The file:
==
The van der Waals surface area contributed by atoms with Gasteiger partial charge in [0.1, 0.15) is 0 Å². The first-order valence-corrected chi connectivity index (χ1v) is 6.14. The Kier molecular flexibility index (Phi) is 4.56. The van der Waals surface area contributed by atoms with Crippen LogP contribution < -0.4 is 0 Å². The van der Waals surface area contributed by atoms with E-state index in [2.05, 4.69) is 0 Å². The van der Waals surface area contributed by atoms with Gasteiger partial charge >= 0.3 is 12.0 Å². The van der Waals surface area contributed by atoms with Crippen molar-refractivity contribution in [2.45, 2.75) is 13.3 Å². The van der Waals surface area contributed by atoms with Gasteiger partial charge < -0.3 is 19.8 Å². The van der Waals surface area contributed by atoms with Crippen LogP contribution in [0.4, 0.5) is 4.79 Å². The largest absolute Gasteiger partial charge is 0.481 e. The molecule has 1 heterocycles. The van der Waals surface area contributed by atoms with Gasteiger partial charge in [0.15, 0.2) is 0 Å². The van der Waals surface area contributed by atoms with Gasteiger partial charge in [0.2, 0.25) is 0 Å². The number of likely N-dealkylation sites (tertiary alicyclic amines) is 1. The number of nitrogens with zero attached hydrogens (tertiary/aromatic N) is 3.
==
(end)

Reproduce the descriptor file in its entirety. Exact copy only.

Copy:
The van der Waals surface area contributed by atoms with Gasteiger partial charge in [0.1, 0.15) is 0 Å². The first-order valence-corrected chi connectivity index (χ1v) is 6.14. The Kier molecular flexibility index (Phi) is 4.56. The van der Waals surface area contributed by atoms with Crippen LogP contribution < -0.4 is 0 Å². The van der Waals surface area contributed by atoms with E-state index in [2.05, 4.69) is 0 Å². The van der Waals surface area contributed by atoms with Gasteiger partial charge >= 0.3 is 12.0 Å². The van der Waals surface area contributed by atoms with Crippen molar-refractivity contribution in [2.45, 2.75) is 13.3 Å². The van der Waals surface area contributed by atoms with Gasteiger partial charge < -0.3 is 19.8 Å². The van der Waals surface area contributed by atoms with Crippen LogP contribution in [0.4, 0.5) is 4.79 Å². The largest absolute Gasteiger partial charge is 0.481 e. The molecule has 1 heterocycles. The van der Waals surface area contributed by atoms with Gasteiger partial charge in [0.15, 0.2) is 0 Å². The van der Waals surface area contributed by atoms with Gasteiger partial charge in [0.2, 0.25) is 0 Å². The number of likely N-dealkylation sites (tertiary alicyclic amines) is 1. The number of nitrogens with zero attached hydrogens (tertiary/aromatic N) is 3.